Sure this is more of a "couple of tweets" but the point is Ralph Gibson is in WIRED. That says a lot for him and for WIRED. It's interesting. We're a tough school, which is great. Ralph Gibson no doubt has perspective on who he now is and where he is at. What is he to do? Leica want to make a silver Monochrom with his signature on it. Should he have said no? He wants to shoot a 135mm focal length on a digital rangefinder or pair his Monochrom with the DR Summicron, for the close range: are we going to learn nothing from knowing about that?

Good someone mentioned writers and painters doing good work into old age. Composers too - Richard Strauss for one. One of the advantages of youth is uninterrupted time and boundless energy. My thirties and early forties were consumed by work and family. I had more ideas in my field towards 50 and in my early 50s. Now I'm working too hard again on the core work of my work to get all but a couple of those ideas to go anywhere. I am up before dawn to write something; but I am doing this post first...
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Old 01-16-2019   #40
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Quote:
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Speaking of which, and I'm sorry to be talking to myself here.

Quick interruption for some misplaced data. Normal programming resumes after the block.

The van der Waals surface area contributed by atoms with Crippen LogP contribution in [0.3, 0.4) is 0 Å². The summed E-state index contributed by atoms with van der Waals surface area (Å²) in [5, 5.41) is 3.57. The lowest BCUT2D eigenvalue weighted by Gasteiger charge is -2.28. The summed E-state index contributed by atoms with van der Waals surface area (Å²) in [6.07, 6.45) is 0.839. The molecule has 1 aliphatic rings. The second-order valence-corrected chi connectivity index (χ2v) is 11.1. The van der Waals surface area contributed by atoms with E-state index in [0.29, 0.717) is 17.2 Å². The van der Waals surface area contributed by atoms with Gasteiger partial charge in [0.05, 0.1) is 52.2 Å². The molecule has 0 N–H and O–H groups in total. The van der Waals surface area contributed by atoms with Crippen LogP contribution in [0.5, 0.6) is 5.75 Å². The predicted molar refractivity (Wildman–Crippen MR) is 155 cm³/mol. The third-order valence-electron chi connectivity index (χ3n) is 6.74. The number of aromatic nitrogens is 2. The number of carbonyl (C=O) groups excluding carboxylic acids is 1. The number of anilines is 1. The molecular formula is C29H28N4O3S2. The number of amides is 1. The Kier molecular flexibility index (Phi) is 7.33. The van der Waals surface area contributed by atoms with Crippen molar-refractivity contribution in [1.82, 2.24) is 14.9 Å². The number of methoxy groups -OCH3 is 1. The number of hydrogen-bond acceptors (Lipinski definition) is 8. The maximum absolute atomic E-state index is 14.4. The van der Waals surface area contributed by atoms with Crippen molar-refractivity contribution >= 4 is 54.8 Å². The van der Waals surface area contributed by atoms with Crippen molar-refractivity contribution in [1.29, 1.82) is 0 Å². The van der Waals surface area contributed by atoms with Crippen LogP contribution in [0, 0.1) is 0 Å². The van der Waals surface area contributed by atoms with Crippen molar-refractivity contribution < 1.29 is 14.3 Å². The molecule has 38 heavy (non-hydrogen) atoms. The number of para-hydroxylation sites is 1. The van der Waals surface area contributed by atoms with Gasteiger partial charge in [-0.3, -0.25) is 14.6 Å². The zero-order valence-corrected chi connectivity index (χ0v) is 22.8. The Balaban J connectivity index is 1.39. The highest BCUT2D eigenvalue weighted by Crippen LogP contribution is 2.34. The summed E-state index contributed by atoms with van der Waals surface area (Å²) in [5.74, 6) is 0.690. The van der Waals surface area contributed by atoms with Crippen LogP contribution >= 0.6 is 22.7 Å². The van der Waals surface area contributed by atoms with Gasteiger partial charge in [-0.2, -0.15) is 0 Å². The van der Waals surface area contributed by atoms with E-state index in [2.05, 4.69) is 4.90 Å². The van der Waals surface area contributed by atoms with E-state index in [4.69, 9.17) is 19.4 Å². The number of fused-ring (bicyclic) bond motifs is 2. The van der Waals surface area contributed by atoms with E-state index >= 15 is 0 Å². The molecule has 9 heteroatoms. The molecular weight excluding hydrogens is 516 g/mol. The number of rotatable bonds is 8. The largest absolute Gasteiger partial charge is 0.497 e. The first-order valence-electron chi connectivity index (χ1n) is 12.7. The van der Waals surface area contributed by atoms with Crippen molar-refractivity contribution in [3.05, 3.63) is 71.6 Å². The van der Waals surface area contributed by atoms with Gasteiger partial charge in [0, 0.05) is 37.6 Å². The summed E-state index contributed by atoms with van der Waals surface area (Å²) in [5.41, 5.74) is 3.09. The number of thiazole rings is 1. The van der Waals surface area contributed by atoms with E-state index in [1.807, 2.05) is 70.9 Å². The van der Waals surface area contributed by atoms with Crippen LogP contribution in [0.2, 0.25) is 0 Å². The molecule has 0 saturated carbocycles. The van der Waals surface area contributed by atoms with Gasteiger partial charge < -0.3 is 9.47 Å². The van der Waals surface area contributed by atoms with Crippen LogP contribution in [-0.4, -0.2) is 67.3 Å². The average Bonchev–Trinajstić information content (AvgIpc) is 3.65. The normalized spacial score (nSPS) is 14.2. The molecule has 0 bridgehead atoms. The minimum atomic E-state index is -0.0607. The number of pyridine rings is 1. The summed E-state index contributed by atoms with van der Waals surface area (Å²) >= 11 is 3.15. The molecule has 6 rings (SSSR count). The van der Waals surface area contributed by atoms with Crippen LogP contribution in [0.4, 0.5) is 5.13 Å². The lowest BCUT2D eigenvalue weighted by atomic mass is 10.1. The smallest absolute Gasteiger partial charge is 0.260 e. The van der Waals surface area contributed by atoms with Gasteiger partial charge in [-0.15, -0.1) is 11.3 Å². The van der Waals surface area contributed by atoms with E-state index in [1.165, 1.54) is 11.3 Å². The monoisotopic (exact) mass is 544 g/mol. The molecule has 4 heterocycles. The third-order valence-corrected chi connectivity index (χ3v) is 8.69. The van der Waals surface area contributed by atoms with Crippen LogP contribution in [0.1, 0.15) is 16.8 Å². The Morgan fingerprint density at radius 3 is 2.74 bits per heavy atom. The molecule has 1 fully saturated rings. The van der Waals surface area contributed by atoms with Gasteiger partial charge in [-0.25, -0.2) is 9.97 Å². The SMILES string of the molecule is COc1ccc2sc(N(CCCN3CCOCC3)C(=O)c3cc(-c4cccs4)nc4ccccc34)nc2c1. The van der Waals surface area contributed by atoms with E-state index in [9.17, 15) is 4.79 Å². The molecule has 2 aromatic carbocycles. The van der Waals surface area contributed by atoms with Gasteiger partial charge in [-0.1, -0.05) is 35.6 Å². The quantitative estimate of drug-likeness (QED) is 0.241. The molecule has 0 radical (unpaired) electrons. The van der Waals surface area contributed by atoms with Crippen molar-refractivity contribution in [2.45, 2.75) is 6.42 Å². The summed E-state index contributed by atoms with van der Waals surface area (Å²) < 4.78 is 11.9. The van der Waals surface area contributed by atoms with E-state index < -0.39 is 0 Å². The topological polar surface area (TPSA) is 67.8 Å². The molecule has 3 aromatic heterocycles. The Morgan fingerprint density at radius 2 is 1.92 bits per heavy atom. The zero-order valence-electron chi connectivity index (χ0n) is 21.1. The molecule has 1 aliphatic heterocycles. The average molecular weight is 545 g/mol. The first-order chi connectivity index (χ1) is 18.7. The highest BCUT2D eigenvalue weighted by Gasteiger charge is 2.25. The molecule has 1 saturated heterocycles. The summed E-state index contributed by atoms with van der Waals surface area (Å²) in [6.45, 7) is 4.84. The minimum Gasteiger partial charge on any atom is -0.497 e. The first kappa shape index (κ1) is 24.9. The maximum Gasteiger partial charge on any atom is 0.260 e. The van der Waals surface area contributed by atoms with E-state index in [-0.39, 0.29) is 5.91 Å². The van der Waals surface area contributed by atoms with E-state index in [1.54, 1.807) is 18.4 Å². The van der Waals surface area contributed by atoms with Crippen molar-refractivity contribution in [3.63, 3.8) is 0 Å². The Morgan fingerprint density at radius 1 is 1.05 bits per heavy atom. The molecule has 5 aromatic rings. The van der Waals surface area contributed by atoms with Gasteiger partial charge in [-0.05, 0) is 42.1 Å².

But does anyone else get the feeling that some of the old Magnum guys are just "phoning it in" these days? The Magnum "2018 Pictures of the Year" gallery was one of the most disappointing galleries I've seen in a long while. I was super shocked at how much mediocrity it contained. Especially knowing how capable of producing better work the people in it were.
The old guys and gals (and I'm as old as they are) were the best of their age, during a time when photography was still relatively fresh and new paths presented themselves. Many made contacts by assisting earlier famous photographers. They still rose to the top of their era.

But, there's nothing difficult about photography, especially if you have the "eye" for composing in the viewfinder, which many people do. Many of the revered iconic images would not fare well in any blind competition where the name of the artist was not known. Technical excellence, while not everything, was certainly lacking in many of these images. Digital and the internet has devalued most art and its ubiquity devalues it even further.

Anyway, I give these pioneers credit for being on top of their game when it mattered.